Article first published by the Society of Impact Assessment Analysts
In understanding a charity’s impact, we seek to identify the difference which the charity has made in the world. That is, what has happened which would not otherwise have happened. Though this may sound obvious, impact data rarely actually show it.
For example, imagine a city with poor air quality. A charity works there, trying to persuade drivers to turn off their engines when they’re idling at traffic lights. The charity reports that at the beginning of the year, the air was clean 10% of the time, whereas by the end of the year, it was clean 20% of the time.
Actually this indicates precisely nothing about whether the charity is doing a good job. Perhaps the improvement was due to the charity; but perhaps it would have happened anyway. Maybe engine technology is improving, or drivers are trying to save fuel because petrol prices are rising. Perhaps more improvement would have happened without the charity: annoying campaigns occasionally provoke people into doing precisely what the campaign is trying to curb.
At this stage, all we have from the air quality charity is ‘before & after data’. So we have an attribution problem. We know what happened but we have no idea why, and therefore we have no clue about the charity’s impact.
To determine the charity’s impact we need to ascertain three things:
1. What happened? In the air quality case, the change from 10% to 20% was pretty clear, but often identifying everything ‘what happened’ is pretty complicated.
2. How is that different from what would have happened anyway?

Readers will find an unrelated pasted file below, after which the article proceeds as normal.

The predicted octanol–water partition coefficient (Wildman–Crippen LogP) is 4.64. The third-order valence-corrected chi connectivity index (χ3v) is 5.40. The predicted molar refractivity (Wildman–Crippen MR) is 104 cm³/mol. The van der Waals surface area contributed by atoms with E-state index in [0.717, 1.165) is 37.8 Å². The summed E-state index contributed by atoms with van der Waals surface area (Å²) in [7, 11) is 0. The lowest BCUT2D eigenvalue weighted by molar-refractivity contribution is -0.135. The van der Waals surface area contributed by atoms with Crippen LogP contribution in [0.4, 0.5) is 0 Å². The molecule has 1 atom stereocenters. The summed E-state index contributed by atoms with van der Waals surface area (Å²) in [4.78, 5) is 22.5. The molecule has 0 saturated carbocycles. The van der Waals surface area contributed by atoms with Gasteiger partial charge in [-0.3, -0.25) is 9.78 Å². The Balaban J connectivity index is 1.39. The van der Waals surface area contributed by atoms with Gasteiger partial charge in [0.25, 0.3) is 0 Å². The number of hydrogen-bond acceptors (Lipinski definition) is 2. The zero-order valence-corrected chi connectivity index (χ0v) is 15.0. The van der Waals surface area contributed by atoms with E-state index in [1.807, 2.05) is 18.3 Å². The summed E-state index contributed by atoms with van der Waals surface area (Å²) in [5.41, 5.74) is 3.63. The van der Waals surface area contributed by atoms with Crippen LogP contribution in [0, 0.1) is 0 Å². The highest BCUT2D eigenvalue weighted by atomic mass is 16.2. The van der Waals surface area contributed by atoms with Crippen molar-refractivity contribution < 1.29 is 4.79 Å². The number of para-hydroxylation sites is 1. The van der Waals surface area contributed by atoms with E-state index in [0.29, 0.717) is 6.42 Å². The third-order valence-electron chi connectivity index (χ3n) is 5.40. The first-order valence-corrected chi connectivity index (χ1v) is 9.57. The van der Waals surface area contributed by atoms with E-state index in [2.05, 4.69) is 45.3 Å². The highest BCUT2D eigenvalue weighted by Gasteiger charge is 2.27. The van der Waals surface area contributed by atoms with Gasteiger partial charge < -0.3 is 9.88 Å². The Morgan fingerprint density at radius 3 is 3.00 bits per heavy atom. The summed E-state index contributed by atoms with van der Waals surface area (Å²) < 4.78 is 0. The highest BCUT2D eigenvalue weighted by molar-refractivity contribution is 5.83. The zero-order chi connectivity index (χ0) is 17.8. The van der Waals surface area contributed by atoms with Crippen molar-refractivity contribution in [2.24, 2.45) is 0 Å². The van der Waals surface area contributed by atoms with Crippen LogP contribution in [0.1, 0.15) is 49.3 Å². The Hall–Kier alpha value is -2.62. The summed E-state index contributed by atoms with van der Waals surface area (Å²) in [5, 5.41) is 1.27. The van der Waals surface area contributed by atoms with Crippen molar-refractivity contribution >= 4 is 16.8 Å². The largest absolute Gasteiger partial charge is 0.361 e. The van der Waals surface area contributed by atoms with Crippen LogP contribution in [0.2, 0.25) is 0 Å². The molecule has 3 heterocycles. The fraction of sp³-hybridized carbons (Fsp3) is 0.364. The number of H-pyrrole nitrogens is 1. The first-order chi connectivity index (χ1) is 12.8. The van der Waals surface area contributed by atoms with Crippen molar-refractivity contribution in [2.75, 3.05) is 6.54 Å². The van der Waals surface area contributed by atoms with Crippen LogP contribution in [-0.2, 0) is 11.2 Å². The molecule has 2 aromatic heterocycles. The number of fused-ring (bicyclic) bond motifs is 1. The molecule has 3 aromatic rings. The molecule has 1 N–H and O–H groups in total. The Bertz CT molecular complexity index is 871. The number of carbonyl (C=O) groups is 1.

Since we’re normally allocating scarce resources, analysts usually also need to know:
3. How good are those results relative to other charities’ results?
To answer the second question, we need to understand the ‘counterfactual’: what would have happened anyway. That requires having a ‘control’ – that is, a situation in which everything is the same except the charity’s work. Setting up a control is sometimes easy, often tricky and occasionally impossible. How to do it is a big topic for another day.
Notice that ‘before & after data’ get nowhere near the second question. Yet charities often present results which are in fact just ‘before & after data’. For example, we hear statements such as: ‘awareness of HIV transmission is much higher than when we started’, or ‘following our campaign, the law was changed’. This is no better than saying that ‘before our work, the average height of a child was 1.2 metres whereas afterwards it was 1.3 metres’!
We need to watch out because ‘before & after’ data can be impressively complex or detailed: ‘HIV transmission rates are now 14% in the villages in which we work, whereas they were 20% a year ago’ or even ‘every time we go into a village, the transmission rate drops, and every time we leave, it rises again’, or ‘We use the “Complicated tool” to measure a randomly-chosen sample of 10% of our patients, and we find that in 95% of cases we get a drop in xyz behaviour, with a 15% margin of error and 23% standard deviation’. But complexity and detail are no proof of rigour.
Before & after data, on their own, are not useful. Rather, we need to ensure that data about ostensible results show both what happened and how that differs from what would have happened anyway – because only then can we see whether anything is actually being achieved.